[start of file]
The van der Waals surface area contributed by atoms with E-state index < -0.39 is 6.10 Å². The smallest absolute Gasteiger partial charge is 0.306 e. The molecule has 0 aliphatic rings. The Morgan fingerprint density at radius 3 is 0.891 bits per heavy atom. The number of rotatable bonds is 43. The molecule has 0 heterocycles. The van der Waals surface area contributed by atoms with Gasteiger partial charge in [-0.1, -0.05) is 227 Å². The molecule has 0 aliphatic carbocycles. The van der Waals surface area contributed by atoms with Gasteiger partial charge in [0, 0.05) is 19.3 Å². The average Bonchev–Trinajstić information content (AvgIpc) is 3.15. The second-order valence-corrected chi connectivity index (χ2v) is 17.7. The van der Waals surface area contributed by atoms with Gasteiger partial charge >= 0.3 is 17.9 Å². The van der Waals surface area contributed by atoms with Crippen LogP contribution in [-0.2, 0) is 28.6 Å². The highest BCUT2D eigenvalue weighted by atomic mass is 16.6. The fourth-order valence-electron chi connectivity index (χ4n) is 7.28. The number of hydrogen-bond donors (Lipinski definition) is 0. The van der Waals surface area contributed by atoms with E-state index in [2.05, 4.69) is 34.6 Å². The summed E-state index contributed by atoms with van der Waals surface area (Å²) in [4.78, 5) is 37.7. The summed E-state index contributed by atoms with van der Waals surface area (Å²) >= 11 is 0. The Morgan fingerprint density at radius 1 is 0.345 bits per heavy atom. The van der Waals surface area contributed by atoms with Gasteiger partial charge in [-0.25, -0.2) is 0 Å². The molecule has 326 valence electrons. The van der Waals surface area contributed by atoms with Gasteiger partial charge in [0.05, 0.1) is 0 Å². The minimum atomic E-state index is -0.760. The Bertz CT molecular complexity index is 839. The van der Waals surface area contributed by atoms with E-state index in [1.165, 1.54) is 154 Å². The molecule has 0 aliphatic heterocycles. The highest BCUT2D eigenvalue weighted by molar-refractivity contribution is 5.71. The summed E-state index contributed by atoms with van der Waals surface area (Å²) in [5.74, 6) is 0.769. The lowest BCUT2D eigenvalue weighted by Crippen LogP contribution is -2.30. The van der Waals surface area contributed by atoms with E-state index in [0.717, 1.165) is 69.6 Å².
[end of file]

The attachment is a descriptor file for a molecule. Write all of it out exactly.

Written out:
The van der Waals surface area contributed by atoms with E-state index < -0.39 is 6.10 Å². The smallest absolute Gasteiger partial charge is 0.306 e. The molecule has 0 aliphatic rings. The Morgan fingerprint density at radius 3 is 0.891 bits per heavy atom. The number of rotatable bonds is 43. The molecule has 0 heterocycles. The van der Waals surface area contributed by atoms with Gasteiger partial charge in [-0.1, -0.05) is 227 Å². The molecule has 0 aliphatic carbocycles. The van der Waals surface area contributed by atoms with Gasteiger partial charge in [0, 0.05) is 19.3 Å². The average Bonchev–Trinajstić information content (AvgIpc) is 3.15. The second-order valence-corrected chi connectivity index (χ2v) is 17.7. The van der Waals surface area contributed by atoms with Gasteiger partial charge >= 0.3 is 17.9 Å². The van der Waals surface area contributed by atoms with Crippen LogP contribution in [-0.2, 0) is 28.6 Å². The highest BCUT2D eigenvalue weighted by atomic mass is 16.6. The fourth-order valence-electron chi connectivity index (χ4n) is 7.28. The number of hydrogen-bond donors (Lipinski definition) is 0. The van der Waals surface area contributed by atoms with E-state index in [2.05, 4.69) is 34.6 Å². The summed E-state index contributed by atoms with van der Waals surface area (Å²) in [4.78, 5) is 37.7. The summed E-state index contributed by atoms with van der Waals surface area (Å²) >= 11 is 0. The Morgan fingerprint density at radius 1 is 0.345 bits per heavy atom. The van der Waals surface area contributed by atoms with Gasteiger partial charge in [-0.25, -0.2) is 0 Å². The molecule has 326 valence electrons. The van der Waals surface area contributed by atoms with Gasteiger partial charge in [0.05, 0.1) is 0 Å². The minimum atomic E-state index is -0.760. The Bertz CT molecular complexity index is 839. The van der Waals surface area contributed by atoms with E-state index in [1.165, 1.54) is 154 Å². The molecule has 0 aliphatic heterocycles. The highest BCUT2D eigenvalue weighted by molar-refractivity contribution is 5.71. The summed E-state index contributed by atoms with van der Waals surface area (Å²) in [5.74, 6) is 0.769. The lowest BCUT2D eigenvalue weighted by Crippen LogP contribution is -2.30. The van der Waals surface area contributed by atoms with E-state index in [0.717, 1.165) is 69.6 Å².